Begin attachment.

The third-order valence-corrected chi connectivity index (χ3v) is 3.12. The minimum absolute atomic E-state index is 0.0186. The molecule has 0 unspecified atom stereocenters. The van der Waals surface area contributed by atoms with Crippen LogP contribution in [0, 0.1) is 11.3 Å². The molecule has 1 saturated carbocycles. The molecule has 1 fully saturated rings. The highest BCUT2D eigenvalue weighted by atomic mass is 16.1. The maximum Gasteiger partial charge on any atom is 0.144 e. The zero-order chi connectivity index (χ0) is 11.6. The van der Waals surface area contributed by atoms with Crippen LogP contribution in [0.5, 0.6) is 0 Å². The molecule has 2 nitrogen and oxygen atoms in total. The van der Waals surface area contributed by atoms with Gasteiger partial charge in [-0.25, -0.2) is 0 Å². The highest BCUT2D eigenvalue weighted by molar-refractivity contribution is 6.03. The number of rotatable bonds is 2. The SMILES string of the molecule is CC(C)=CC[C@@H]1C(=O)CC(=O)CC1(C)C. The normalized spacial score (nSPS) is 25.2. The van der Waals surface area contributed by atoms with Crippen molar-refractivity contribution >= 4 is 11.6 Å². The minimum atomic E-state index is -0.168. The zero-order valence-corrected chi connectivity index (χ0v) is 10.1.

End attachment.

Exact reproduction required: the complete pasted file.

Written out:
The third-order valence-corrected chi connectivity index (χ3v) is 3.12. The minimum absolute atomic E-state index is 0.0186. The molecule has 0 unspecified atom stereocenters. The van der Waals surface area contributed by atoms with Crippen LogP contribution in [0, 0.1) is 11.3 Å². The molecule has 1 saturated carbocycles. The molecule has 1 fully saturated rings. The highest BCUT2D eigenvalue weighted by atomic mass is 16.1. The maximum Gasteiger partial charge on any atom is 0.144 e. The zero-order chi connectivity index (χ0) is 11.6. The van der Waals surface area contributed by atoms with Crippen LogP contribution in [0.5, 0.6) is 0 Å². The molecule has 2 nitrogen and oxygen atoms in total. The van der Waals surface area contributed by atoms with Gasteiger partial charge in [-0.25, -0.2) is 0 Å². The highest BCUT2D eigenvalue weighted by molar-refractivity contribution is 6.03. The number of rotatable bonds is 2. The SMILES string of the molecule is CC(C)=CC[C@@H]1C(=O)CC(=O)CC1(C)C. The normalized spacial score (nSPS) is 25.2. The van der Waals surface area contributed by atoms with Crippen molar-refractivity contribution >= 4 is 11.6 Å². The minimum atomic E-state index is -0.168. The zero-order valence-corrected chi connectivity index (χ0v) is 10.1.